Depreciation. Accountants and the media often talk about the need for businesses to depreciate fixed assets–company cars, office equipment like copiers, or production equipment essential for business functions, etc. But what exactly does depreciating these items mean?
Assets don’t last forever and over time their value diminishes. Therefore, the amount of the item recorded on your business income statement reduces yearly. Under Generally Accepted Accounting Principles (GAAP), an entity is required to take an asset that has been capitalized and systematically (and rationally) allocate the cost to the income statement over the life of the asset.
Many times the life of an asset is based on what you, the owner, believes is the actual life should be. If you are the type of owner who gets ten years out of a pickup truck, then using ten years to depreciate the truck is reasonable.
Most of the time when a company depreciates an asset they use the straight-line method. As this name indicates, this method simply divides the total cost of the asset by the estimated life and takes that amount as depreciation expense every year. Sounds reasonable. But what if you are in an industry that is harder on equipment?
For example, in the oil and gas field, access to much of the field work can be over rough roads and difficult to reach locations. Depreciating a truck over five years using straight-line method can be reasonable in this circumstance.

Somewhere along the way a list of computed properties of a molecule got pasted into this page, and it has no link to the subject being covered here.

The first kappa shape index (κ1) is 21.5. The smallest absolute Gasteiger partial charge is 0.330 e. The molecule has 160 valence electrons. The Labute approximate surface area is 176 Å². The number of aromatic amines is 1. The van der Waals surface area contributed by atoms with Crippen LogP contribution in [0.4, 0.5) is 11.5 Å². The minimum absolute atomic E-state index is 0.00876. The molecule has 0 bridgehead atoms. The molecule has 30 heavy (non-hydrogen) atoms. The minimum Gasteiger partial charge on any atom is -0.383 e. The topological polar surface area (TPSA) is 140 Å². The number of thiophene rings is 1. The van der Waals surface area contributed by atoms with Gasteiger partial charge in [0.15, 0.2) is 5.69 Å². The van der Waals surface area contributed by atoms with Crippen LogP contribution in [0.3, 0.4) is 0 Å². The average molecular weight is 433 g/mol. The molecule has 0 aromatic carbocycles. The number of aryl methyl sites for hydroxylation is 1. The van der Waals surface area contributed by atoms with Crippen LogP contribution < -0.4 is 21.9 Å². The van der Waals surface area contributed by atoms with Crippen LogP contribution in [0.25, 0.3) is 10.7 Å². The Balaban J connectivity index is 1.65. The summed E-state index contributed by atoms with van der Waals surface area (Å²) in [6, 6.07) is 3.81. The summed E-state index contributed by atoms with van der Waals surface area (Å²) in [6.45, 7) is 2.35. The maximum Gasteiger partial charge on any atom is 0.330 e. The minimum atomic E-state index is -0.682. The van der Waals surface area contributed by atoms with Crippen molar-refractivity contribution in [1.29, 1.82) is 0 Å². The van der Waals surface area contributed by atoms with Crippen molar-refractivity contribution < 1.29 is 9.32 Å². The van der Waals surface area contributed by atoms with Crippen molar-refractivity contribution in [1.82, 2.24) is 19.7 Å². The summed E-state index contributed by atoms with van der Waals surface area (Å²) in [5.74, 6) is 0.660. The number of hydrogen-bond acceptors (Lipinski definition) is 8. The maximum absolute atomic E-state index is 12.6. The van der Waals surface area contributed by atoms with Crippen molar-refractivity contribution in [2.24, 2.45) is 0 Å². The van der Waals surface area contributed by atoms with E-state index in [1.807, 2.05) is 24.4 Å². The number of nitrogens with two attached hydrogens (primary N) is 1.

While the straight-line method is generally accepted, there are numerous types of methods a business can utilize to recognize depreciation expense. This is a conversation our CPAs can assist with.
You may ask, if depreciation is just a non-cash accounting entry, why use a method of depreciation other than straight-line? Here’s the thing, a company should not be looking at depreciation as just an expense that hits the income statement on a monthly basis. Instead, depreciation should be viewed as a cost the company will incur sometime in the future.
Our CPAs understand that depreciation should be considered a future replacement cost. A company putting aside cash equal to the depreciation expense every month is extremely rare. But when you analyze the future of your company, you need to cash flow when you are going to need to replace an asset. This goes into the concept of external funds needed calculation–a fancy way of saying that when you do replace the asset, are you going to fund with cash or debt? How much does the replacement asset need to produce to keep the organization on track?
When we sit down to discuss depreciation with you, we’ll cover:
Depreciation can seem like a mundane conversation, but it can have long lasting impact on your company’s financial stability. Our virtual CFOs talk to all of our clients about depreciation and how planning for your company’s future now will lead to greater success in the future. Are you ready to let us help your company prepare for success? We’re ready to help.
For great information on tax depreciation, please see this article.
Steven D Hovland, CPA, Cr.FA
Steve Hovland, a certified public and forensic accountant, Hovland brings to his duties more than 20 years of experience in audit and accounting services as well as forensic investigations.
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